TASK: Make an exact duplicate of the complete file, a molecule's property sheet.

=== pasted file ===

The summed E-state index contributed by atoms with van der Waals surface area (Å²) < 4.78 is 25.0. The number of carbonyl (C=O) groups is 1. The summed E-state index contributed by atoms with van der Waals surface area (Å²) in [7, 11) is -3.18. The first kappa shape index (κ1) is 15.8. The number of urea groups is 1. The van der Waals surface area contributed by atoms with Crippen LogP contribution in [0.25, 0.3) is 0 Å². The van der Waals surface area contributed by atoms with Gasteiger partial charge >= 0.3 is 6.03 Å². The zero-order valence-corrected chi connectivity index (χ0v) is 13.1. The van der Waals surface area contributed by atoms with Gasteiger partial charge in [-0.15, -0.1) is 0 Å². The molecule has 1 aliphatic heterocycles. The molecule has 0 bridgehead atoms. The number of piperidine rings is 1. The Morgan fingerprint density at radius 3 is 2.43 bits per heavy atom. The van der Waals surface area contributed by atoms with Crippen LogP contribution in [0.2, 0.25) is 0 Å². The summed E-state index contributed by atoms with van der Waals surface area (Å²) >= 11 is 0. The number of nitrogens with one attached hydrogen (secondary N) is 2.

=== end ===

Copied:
The summed E-state index contributed by atoms with van der Waals surface area (Å²) < 4.78 is 25.0. The number of carbonyl (C=O) groups is 1. The summed E-state index contributed by atoms with van der Waals surface area (Å²) in [7, 11) is -3.18. The first kappa shape index (κ1) is 15.8. The number of urea groups is 1. The van der Waals surface area contributed by atoms with Crippen LogP contribution in [0.25, 0.3) is 0 Å². The van der Waals surface area contributed by atoms with Gasteiger partial charge >= 0.3 is 6.03 Å². The zero-order valence-corrected chi connectivity index (χ0v) is 13.1. The van der Waals surface area contributed by atoms with Gasteiger partial charge in [-0.15, -0.1) is 0 Å². The molecule has 1 aliphatic heterocycles. The molecule has 0 bridgehead atoms. The number of piperidine rings is 1. The Morgan fingerprint density at radius 3 is 2.43 bits per heavy atom. The van der Waals surface area contributed by atoms with Crippen LogP contribution in [0.2, 0.25) is 0 Å². The summed E-state index contributed by atoms with van der Waals surface area (Å²) >= 11 is 0. The number of nitrogens with one attached hydrogen (secondary N) is 2.